|Anchor Brewing Sold
|Light Beer Not Really Light
|In the brewing process most light
beers' sugar content has been
reduced to one fifth to one quarter of
normal lagers. As a result light beer
only contains 20% to 30% of the
calories of a normal lager.
Various techniques can be used for
producing beers with a low alcohol
content. The beer can go through the
complete production cycle, after
which the alcohol is removed or the
alcoholic fermentation can be
stopped by cooling down the
fermentation or by removing
some of the yeast. But beware - some
beers with a low alcohol content
contain around three times as many
sugars as ordinary lagers and
thereby contain around as many
calories as ordinary lagers.
So, if you really must keep calories
down with a light beer be sure to
check the label first.
|Anchor Brewing Co., the San Francisco beer company that
helped spark the modern microbrewery movement, has been
sold to two Bay Area entrepreneurs who are in the artisan beer
and spirits business., Keith Greggor, 55, and Tony Foglio, 64,
who are most associated with the creation
and marketing of Skyy Vodka.
The 70-person brewery on San Francisco's Mariposa Street
had been held by Fritz Maytag, heir to the washing machine
fortune, since 1965.The company traces its origins to the Gold
Rush, but when Maytag took it over it was nearly bankrupt.
Maytag, 72, invested his inheritance into the company and
turned it around. At a time when mass-produced beer was
gaining in popularity, Maytag is credited with reviving the craft
beer industry and influencing the founders of other
microbreweries, including Sierra Nevada Brewing Co.
"Combining Keith and Tony's passion for the Anchor Brewing
Co., their industry experience and expertise only means that
Anchor will be enjoyed in San Francisco for generations to
come," Maytag said in a statement.
Mr. Maytag will remain with the company as chairman emeritus.
|World Cup Beer Bonanza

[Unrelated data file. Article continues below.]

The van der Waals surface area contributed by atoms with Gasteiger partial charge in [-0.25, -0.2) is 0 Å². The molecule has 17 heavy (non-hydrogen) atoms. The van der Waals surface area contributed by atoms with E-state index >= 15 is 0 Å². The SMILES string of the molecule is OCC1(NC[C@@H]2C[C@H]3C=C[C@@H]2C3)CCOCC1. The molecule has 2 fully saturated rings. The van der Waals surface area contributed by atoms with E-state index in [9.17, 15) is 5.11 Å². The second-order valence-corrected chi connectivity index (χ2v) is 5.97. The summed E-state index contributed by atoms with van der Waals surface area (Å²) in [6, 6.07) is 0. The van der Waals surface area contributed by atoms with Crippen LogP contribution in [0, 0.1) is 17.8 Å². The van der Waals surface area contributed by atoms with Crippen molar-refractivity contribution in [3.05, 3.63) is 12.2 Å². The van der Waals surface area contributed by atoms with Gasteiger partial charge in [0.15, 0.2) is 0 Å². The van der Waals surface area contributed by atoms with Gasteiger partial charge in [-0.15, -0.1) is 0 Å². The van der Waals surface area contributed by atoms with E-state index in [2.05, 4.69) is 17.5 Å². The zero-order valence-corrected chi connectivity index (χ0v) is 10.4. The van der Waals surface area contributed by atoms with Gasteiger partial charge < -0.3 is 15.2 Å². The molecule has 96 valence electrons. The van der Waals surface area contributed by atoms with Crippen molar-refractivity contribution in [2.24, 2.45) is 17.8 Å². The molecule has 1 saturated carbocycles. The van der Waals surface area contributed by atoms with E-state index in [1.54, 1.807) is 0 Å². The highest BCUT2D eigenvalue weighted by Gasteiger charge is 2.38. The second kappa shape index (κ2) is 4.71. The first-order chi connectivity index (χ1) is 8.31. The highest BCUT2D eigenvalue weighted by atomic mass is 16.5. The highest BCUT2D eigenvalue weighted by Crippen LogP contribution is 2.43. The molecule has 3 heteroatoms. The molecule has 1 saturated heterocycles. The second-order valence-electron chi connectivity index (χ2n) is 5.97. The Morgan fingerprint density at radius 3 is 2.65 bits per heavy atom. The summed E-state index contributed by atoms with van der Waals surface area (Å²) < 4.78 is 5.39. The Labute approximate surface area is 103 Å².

There's no trophy at the end, but Anheuser-Busch InBev and SABMiller
are likely to emerge as the brewing winners of the football World Cup
starting in June. SABMiller should benefit from higher sales in hosts
South Africa, where it has an 89 percent share of the market, while AB
InBev stands to profit from its first World Cup sponsorship since its
merger and a good showing from the Brazil team.
Hosting a World Cup is certainly good for beer sales, as Germany
showed in 2006 when the influx of some 2 million foreign visitors
helped stem a decade-long decline in consumption. South Africa is
expecting to benefit too. SABMiller has predicted it will sell an extra 10
million litres of beer during the five week World Cup period.
The distance for many foreign fans means only 200,000 are expected,
although they will probably stay longer. It will be winter in the southern
hemisphere, not core drinking season, and the host nation is not
expected to go far. Nonetheless ia 15% local sale boost is predicted.
On a global basis AB InBev is likely to enjoy the greatest relative uplift
due to its dominance of the football crazy Latin American markets in
the winter months according to most stock analyists.
Budweiser has been the official beer of the World Cup since 1986, an
odd status given soccer remains a secondary sport in the United
States, the beer's chief market, where it is principally played by
However, the 2010 World Cup will be first since Belgian InBev's
$52 billion purchase of Anheuser-Busch in 2008.
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